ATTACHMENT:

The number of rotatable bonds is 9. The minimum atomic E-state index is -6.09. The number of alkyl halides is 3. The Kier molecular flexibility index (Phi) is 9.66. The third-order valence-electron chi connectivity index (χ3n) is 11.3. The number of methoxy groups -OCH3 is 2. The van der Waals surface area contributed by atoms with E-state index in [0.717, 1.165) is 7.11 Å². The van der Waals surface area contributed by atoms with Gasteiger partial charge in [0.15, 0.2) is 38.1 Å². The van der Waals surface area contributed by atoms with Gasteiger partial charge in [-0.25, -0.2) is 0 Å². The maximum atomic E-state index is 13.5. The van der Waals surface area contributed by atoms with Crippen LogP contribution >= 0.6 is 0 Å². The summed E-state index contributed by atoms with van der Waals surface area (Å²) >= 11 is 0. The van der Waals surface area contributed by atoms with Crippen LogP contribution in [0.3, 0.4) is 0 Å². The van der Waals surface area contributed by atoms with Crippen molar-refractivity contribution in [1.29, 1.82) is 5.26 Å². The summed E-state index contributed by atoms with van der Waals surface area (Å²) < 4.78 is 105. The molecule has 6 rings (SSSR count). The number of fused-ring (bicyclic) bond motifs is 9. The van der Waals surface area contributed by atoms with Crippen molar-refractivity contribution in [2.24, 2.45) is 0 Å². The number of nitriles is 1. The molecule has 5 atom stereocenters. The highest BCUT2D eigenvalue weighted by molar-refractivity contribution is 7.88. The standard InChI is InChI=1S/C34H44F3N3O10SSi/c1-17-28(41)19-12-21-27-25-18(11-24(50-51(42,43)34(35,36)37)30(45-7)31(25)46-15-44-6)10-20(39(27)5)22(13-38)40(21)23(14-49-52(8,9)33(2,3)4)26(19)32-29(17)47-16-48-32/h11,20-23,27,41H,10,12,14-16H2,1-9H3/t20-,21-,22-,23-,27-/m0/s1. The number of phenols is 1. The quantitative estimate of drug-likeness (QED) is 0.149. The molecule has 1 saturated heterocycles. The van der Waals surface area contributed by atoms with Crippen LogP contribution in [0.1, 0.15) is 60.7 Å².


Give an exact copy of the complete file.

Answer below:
The number of rotatable bonds is 9. The minimum atomic E-state index is -6.09. The number of alkyl halides is 3. The Kier molecular flexibility index (Phi) is 9.66. The third-order valence-electron chi connectivity index (χ3n) is 11.3. The number of methoxy groups -OCH3 is 2. The van der Waals surface area contributed by atoms with E-state index in [0.717, 1.165) is 7.11 Å². The van der Waals surface area contributed by atoms with Gasteiger partial charge in [0.15, 0.2) is 38.1 Å². The van der Waals surface area contributed by atoms with Gasteiger partial charge in [-0.25, -0.2) is 0 Å². The maximum atomic E-state index is 13.5. The van der Waals surface area contributed by atoms with Crippen LogP contribution >= 0.6 is 0 Å². The summed E-state index contributed by atoms with van der Waals surface area (Å²) >= 11 is 0. The van der Waals surface area contributed by atoms with Crippen LogP contribution in [0.3, 0.4) is 0 Å². The van der Waals surface area contributed by atoms with Crippen molar-refractivity contribution in [1.29, 1.82) is 5.26 Å². The summed E-state index contributed by atoms with van der Waals surface area (Å²) < 4.78 is 105. The molecule has 6 rings (SSSR count). The number of fused-ring (bicyclic) bond motifs is 9. The van der Waals surface area contributed by atoms with Crippen molar-refractivity contribution in [2.24, 2.45) is 0 Å². The number of nitriles is 1. The molecule has 5 atom stereocenters. The highest BCUT2D eigenvalue weighted by molar-refractivity contribution is 7.88. The standard InChI is InChI=1S/C34H44F3N3O10SSi/c1-17-28(41)19-12-21-27-25-18(11-24(50-51(42,43)34(35,36)37)30(45-7)31(25)46-15-44-6)10-20(39(27)5)22(13-38)40(21)23(14-49-52(8,9)33(2,3)4)26(19)32-29(17)47-16-48-32/h11,20-23,27,41H,10,12,14-16H2,1-9H3/t20-,21-,22-,23-,27-/m0/s1. The number of phenols is 1. The quantitative estimate of drug-likeness (QED) is 0.149. The molecule has 1 saturated heterocycles. The van der Waals surface area contributed by atoms with Crippen LogP contribution in [0.1, 0.15) is 60.7 Å².